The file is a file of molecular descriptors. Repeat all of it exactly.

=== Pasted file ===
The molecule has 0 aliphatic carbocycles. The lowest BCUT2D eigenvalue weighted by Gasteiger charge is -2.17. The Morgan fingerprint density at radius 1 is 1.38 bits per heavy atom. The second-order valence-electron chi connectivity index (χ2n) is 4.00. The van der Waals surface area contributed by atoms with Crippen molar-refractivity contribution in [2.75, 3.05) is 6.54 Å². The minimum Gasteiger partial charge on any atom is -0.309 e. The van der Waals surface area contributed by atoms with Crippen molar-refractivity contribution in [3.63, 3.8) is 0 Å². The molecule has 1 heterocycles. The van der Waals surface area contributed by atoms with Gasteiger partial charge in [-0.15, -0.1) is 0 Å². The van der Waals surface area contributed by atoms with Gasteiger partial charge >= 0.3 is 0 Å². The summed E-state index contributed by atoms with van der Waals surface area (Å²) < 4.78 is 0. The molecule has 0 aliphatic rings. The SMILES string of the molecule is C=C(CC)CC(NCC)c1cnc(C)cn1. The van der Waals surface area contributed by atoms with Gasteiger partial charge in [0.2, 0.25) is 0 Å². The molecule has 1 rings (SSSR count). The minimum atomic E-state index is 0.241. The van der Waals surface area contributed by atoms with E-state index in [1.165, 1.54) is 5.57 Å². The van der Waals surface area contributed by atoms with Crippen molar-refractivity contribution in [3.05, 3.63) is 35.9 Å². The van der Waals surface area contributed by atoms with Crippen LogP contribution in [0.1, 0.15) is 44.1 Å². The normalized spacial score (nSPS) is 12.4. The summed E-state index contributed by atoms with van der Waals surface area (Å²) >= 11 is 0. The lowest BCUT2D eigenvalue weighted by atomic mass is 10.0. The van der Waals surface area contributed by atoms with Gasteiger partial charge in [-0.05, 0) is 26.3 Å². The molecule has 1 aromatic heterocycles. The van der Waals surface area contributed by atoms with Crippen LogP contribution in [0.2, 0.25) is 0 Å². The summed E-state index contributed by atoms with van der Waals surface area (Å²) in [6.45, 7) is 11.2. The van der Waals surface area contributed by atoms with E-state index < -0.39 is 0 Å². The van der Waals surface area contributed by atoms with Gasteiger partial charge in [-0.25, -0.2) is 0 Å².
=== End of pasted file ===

The molecule has 0 aliphatic carbocycles. The lowest BCUT2D eigenvalue weighted by Gasteiger charge is -2.17. The Morgan fingerprint density at radius 1 is 1.38 bits per heavy atom. The second-order valence-electron chi connectivity index (χ2n) is 4.00. The van der Waals surface area contributed by atoms with Crippen molar-refractivity contribution in [2.75, 3.05) is 6.54 Å². The minimum Gasteiger partial charge on any atom is -0.309 e. The van der Waals surface area contributed by atoms with Crippen molar-refractivity contribution in [3.63, 3.8) is 0 Å². The molecule has 1 heterocycles. The van der Waals surface area contributed by atoms with Gasteiger partial charge in [-0.15, -0.1) is 0 Å². The van der Waals surface area contributed by atoms with Gasteiger partial charge >= 0.3 is 0 Å². The summed E-state index contributed by atoms with van der Waals surface area (Å²) < 4.78 is 0. The molecule has 0 aliphatic rings. The SMILES string of the molecule is C=C(CC)CC(NCC)c1cnc(C)cn1. The van der Waals surface area contributed by atoms with Gasteiger partial charge in [0.2, 0.25) is 0 Å². The molecule has 1 rings (SSSR count). The minimum atomic E-state index is 0.241. The van der Waals surface area contributed by atoms with E-state index in [1.165, 1.54) is 5.57 Å². The van der Waals surface area contributed by atoms with Crippen molar-refractivity contribution in [3.05, 3.63) is 35.9 Å². The van der Waals surface area contributed by atoms with Crippen LogP contribution in [0.1, 0.15) is 44.1 Å². The normalized spacial score (nSPS) is 12.4. The summed E-state index contributed by atoms with van der Waals surface area (Å²) >= 11 is 0. The lowest BCUT2D eigenvalue weighted by atomic mass is 10.0. The van der Waals surface area contributed by atoms with Gasteiger partial charge in [-0.05, 0) is 26.3 Å². The molecule has 1 aromatic heterocycles. The van der Waals surface area contributed by atoms with Crippen LogP contribution in [0.2, 0.25) is 0 Å². The summed E-state index contributed by atoms with van der Waals surface area (Å²) in [6.45, 7) is 11.2. The van der Waals surface area contributed by atoms with E-state index < -0.39 is 0 Å². The van der Waals surface area contributed by atoms with Gasteiger partial charge in [-0.25, -0.2) is 0 Å².